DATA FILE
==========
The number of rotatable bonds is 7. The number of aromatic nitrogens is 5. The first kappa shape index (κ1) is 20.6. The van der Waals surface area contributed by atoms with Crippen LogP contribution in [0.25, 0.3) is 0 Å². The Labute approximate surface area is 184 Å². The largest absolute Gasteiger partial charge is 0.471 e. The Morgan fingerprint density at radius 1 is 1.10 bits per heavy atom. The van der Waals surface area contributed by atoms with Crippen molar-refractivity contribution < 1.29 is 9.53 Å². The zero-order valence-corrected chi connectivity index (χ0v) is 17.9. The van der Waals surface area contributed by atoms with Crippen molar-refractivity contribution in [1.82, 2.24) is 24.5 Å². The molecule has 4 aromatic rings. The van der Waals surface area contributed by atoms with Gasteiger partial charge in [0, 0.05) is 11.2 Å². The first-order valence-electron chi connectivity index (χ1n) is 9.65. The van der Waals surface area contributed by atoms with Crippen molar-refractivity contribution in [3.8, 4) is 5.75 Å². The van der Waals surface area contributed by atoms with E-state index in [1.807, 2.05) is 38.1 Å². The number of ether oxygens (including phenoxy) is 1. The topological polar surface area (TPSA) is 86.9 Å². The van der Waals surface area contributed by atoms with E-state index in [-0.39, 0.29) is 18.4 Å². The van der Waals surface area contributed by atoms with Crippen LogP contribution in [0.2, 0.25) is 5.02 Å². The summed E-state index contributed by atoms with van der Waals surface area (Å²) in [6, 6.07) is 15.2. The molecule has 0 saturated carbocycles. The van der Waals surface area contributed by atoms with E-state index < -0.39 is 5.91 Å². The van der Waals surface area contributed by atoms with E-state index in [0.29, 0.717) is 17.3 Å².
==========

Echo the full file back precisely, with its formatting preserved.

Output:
The number of rotatable bonds is 7. The number of aromatic nitrogens is 5. The first kappa shape index (κ1) is 20.6. The van der Waals surface area contributed by atoms with Crippen LogP contribution in [0.25, 0.3) is 0 Å². The Labute approximate surface area is 184 Å². The largest absolute Gasteiger partial charge is 0.471 e. The Morgan fingerprint density at radius 1 is 1.10 bits per heavy atom. The van der Waals surface area contributed by atoms with Crippen molar-refractivity contribution < 1.29 is 9.53 Å². The zero-order valence-corrected chi connectivity index (χ0v) is 17.9. The van der Waals surface area contributed by atoms with Crippen molar-refractivity contribution in [1.82, 2.24) is 24.5 Å². The molecule has 4 aromatic rings. The van der Waals surface area contributed by atoms with Gasteiger partial charge in [0, 0.05) is 11.2 Å². The first-order valence-electron chi connectivity index (χ1n) is 9.65. The van der Waals surface area contributed by atoms with Crippen molar-refractivity contribution in [3.8, 4) is 5.75 Å². The van der Waals surface area contributed by atoms with E-state index in [1.807, 2.05) is 38.1 Å². The number of ether oxygens (including phenoxy) is 1. The topological polar surface area (TPSA) is 86.9 Å². The van der Waals surface area contributed by atoms with E-state index in [-0.39, 0.29) is 18.4 Å². The van der Waals surface area contributed by atoms with Crippen LogP contribution in [0.2, 0.25) is 5.02 Å². The summed E-state index contributed by atoms with van der Waals surface area (Å²) in [6, 6.07) is 15.2. The molecule has 0 saturated carbocycles. The van der Waals surface area contributed by atoms with E-state index < -0.39 is 5.91 Å². The van der Waals surface area contributed by atoms with E-state index in [0.29, 0.717) is 17.3 Å².